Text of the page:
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munki is Offline
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Default 31-03-2014, 22:15

Doffcocker Colliery

Doffcocker Colliery seems to have come into existence sometime between the 1850s and 1890s. In 1896 the mine was owned by Samuel Rothwell and managed by James Herbert Rothwell. I always thought the colliery would have been a small concern but in 1896 there are 24 people shown working underground and 4 above ground.

The colliery worked at least two known shafts, situated behind what was the Sportsman’s Arms pub on Chorley Old Road - now a restaurant - and worked the Upper and Lower Mountain Mine seams as they are known locally or the “Gannister Coal” as I believe the seams are known in the wider coalfield, together with associated fireclays.

It appears that sometime prior to 1909, Rothwell added a fireclay works to the colliery to exploit the fireclay that sits between the upper and lower coal seems and said to be 7 feet thick, the bottom 18 inches to 2 feet of which is Gannister, a harder fireclay. The upper and lower coal seems directly above and below the Gannister are 10 inches and 14 inches thick respectively.

At sometime after 1914 the mine appears to have been disused but fireclay has been obtained by the works under a manager named William Battle and a Mr. W Tong, Mining Engineer reported that the geology through which the shafts were sunk contains 33 feet of filling, 9 feet of “rock”, 115 feet of metal and blue metal (grey and grey-blue mudstone), 8 feet of “soft parting” (possibly a poor sandstone reported elsewhere), Little Coal, Fireclay, Coal. The parenthesis are mine and the coal/fireclay sequence is as mentioned above.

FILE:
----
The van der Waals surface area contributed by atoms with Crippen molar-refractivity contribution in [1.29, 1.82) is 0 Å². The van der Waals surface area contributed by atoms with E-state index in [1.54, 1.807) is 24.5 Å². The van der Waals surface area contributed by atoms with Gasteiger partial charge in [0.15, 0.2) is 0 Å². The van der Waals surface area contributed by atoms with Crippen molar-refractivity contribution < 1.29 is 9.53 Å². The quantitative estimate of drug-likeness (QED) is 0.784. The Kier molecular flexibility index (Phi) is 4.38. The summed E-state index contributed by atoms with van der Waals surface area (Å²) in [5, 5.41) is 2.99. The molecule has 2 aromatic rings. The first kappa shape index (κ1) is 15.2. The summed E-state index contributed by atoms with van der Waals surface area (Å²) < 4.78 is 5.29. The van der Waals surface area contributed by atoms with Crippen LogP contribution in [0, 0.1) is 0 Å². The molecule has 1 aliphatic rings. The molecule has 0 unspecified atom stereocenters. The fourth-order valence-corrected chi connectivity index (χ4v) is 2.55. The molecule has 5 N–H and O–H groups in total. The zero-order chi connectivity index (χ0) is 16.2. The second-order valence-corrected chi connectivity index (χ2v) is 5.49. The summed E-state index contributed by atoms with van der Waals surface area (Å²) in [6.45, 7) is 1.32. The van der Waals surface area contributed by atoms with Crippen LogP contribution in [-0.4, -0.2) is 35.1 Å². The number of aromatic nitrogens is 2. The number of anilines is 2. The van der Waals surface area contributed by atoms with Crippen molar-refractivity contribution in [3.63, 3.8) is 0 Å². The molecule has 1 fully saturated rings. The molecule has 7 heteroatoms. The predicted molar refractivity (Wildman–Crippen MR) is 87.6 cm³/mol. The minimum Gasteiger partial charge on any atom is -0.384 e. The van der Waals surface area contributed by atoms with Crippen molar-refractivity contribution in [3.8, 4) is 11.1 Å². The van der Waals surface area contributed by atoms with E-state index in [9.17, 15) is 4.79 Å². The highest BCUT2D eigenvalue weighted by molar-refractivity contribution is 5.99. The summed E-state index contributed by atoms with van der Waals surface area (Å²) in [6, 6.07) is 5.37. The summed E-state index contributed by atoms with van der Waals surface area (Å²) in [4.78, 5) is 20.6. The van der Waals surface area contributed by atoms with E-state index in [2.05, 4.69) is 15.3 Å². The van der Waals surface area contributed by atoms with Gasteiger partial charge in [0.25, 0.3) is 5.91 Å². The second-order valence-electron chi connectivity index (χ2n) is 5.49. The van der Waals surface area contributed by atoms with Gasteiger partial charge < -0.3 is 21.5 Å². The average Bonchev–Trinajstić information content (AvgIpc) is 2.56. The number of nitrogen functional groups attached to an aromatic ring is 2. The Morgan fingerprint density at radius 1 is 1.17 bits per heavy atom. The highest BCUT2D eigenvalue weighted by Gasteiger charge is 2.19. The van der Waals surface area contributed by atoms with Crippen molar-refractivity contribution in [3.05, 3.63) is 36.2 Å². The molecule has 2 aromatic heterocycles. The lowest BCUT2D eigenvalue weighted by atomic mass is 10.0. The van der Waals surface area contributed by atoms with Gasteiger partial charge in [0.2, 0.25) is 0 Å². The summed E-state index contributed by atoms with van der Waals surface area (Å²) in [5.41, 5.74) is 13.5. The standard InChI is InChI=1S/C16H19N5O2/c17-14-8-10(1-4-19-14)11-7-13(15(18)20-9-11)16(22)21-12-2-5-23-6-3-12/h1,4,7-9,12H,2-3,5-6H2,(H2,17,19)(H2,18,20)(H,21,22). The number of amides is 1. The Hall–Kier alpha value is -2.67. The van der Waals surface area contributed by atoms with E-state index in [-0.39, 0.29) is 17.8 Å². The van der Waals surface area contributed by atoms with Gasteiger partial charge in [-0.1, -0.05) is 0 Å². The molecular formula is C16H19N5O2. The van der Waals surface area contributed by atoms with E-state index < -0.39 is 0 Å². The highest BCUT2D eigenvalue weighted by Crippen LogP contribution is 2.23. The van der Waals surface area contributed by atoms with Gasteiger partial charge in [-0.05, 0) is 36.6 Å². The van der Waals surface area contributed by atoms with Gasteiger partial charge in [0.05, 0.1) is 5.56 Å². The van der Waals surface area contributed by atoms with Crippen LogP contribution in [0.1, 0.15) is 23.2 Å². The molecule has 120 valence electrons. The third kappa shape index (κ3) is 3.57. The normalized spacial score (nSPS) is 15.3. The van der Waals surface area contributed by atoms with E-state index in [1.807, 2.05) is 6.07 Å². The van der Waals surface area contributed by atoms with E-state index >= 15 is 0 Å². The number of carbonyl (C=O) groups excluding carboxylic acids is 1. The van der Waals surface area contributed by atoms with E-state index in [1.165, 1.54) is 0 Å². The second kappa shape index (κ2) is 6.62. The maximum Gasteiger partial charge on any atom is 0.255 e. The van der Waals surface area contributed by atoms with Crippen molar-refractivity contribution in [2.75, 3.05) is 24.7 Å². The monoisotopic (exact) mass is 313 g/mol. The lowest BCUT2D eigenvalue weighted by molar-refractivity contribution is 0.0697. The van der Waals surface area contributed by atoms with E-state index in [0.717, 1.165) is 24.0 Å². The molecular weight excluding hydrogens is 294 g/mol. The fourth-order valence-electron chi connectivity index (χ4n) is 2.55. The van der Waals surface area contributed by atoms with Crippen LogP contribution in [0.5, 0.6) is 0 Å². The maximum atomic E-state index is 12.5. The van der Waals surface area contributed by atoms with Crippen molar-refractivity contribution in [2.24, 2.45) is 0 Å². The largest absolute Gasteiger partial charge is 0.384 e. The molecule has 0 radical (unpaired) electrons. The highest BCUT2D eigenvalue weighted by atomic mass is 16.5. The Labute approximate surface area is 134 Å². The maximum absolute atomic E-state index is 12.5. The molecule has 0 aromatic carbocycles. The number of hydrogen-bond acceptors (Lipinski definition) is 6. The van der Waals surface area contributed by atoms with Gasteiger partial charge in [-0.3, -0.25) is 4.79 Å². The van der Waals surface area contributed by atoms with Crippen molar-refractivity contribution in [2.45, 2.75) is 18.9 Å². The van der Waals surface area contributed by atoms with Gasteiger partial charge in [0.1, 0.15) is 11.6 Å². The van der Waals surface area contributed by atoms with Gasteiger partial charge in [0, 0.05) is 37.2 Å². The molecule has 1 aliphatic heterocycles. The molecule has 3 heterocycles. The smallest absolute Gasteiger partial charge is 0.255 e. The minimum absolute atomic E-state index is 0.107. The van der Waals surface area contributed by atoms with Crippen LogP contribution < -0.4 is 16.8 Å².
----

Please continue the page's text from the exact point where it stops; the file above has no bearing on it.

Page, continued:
The two shafts are now in the back gardens of two residential properties and I remember before they were built, survey work had to be carried out to ascertain the exact locations of the shafts.

The was a concrete cap further down the hill that was said to be a mineshaft and local kids were warned away. I remember it was possible to push small stones through cracks in the cap and here a distant clatter as the rocks hit the bottom of the shaft a seemingly long time later. The shaft is not marked on any maps that I know of and was long forgotten and overgrown in a little area that used to be known as Oak Tree around 200 metres from the other shafts. I never thought I would see the interior one day.

I can only assume the shaft was part of the Doffcocker Colliery workings but it doesn’t look deep enough to reach the coal seems mentioned above. They would be around 150 feet below ground here I imagine, but I can’t estimate the depth of the shaft. There seems to be a pipe protruding from one wall and I can only imagine some other tunnel leading off directly towards the bottom of the image because in that direction and close-by, above ground, a small brick building once housed a metal wheel that that turned a metal rod going into the ground. It is gone now but you can still see the edges of the metal bar that supported the wheel. It must have been associated with the shaft in some way. Really neat brickwork at the top with some soft looking stuff below and then some decent looking rock.

There was another small building nearby in a field that contained a square hole going down with metal footplates for your feet. It led to a tunnel that I entered once but didn’t get far. The construction of the building was identical to the one with the metal wheel. The last time I looked, many years ago the hole was partially blocked by a wooden frame that had been used to block the entrance and then eventually fallen down.
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